Reviews of Common Sense Christianity

Reviews of the Book Common Sense Christianity

“For many who want to be Christian but cannot believe what they are told Christians are supposed to believe, the book could be a godsend.”        -John B. Cobb, Jr.

“Has the smell of the friction generated when faith and reality meet without avoiding difficult issues …  You may agree or disagree with all or parts of Ross’s conclusions.  You may find this book affirming or infuriating.  You won’t find if simplistic or obtuse.  You shouldn’t be bored.”        -The United Methodist Circuit Rider

“A tightly argued, blunt but appealing, book of heresy …  The admirable straight-forwardness, the impressive logical rigor, and the sustained ethical passion will appeal to those for whom issues of belief, intellectual integrity, and ethical action are paramount concerns. . .  [A]ll reflective religious men and women will be by turns stimulated, delighted, annoyed, perhaps even shocked at Ross’s claims.  They will be grate­ful, let us hope, for his challenge to honesty, integrity, and commitment.”
-The Chicago Theological Seminary Register

“There is much good sense in this book.  Its plain language and forthright style express clear, strong argument that will … give the more orthodox a stimulating intellectual exercise.”
-The Edinburgh Expository Times

“Ingenious and daring…  It is an agenda for questioning, analysis, and discussion. Not many current books succeed as well …. this book should be widely used as well as read.”         -Interpretation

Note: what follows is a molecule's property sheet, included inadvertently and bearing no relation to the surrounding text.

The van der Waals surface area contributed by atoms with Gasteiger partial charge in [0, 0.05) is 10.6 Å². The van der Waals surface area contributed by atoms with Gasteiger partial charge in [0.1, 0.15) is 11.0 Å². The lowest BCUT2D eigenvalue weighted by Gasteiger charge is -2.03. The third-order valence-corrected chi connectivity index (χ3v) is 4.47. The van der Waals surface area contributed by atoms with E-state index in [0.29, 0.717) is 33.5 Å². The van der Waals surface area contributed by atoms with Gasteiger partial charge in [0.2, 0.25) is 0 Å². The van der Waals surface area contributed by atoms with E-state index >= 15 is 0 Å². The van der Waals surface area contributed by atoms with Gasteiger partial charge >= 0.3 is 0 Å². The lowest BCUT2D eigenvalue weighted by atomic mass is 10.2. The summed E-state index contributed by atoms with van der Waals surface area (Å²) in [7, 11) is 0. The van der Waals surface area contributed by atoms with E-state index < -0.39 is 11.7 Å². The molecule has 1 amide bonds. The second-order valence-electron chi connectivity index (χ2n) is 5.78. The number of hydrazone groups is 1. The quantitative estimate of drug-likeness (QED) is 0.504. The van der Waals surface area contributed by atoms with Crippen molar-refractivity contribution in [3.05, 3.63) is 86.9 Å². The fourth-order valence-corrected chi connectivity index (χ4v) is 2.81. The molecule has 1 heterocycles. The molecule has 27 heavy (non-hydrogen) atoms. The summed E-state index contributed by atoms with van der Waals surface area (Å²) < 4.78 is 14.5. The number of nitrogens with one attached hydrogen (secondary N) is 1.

“So carefully does he construct his thesis that even those who disagree… will ponder his thought-provoking ideas.”
-American Library Association Booklist

“A lively and engaging book.”
-American Journal of Theology and Philosophy

“The book both evokes and provokes thought from its readers on all sides of the sensitive topics it treats.”
-Andrew University Seminary Studies

“[A] popularization of [current] scholarship, in the best sense of that word …. a well written, clearly reasoned compendium of theological argument…”        -Choice

From the Back Cover:

“Anyone who thinks that Protestant liberal theology is history needs to read Randolph Ross’ Common Sense Christianity.  Intelligent, informed, and exceedingly well-written, it is as good a presentation of the case for theological liberalism as one is likely to find.”
-Schubert Ogden, University Distinguished Professor of Theology, Perkins School of Theology and Southern Methodist University

“A nicely written, logical book — informed and personal enough to engage the reader but serious enough to merit genuine response . . . [The] section on Jesus is convincing (though I don’t agree on all points) and makes a good case for . . . the ‘functional Christ’.”
-Harvey Cox, Harvard Divinity School

“Professional theology too often addresses problems only as they are defined by the academic tradition.  It becomes more and more remote from the thinking of the church.  Popular theology, meanwhile, has moved far to the right.  C. Randolph Ross offers a needed alternative.  He deals head on with the questions in the minds of ordinary church people in a highly rational way.  His book covers the waterfront of the types of belief-questions that arise most naturally and most commonly.  He pulls no punches, dodges no issues, uses no rhetoric or ambiguity.  He sometimes irritates and shocks.  Few will agree with all of his formulations.  But by providing clear and sensible answers to a host of questions, Ross invites clears and sensible response.  The book is an invitation to argument that could and should engage millions of lay people and pastors.  For many who want to be Christian but cannot believe what they are told Christians are supposed to believe, the book could be a godsend.”            -John B. Cobb, Jr., School of Theology at Claremont

Reviews from

[Five stars] Brought me back to Christianity  By A customer on October 5, 2002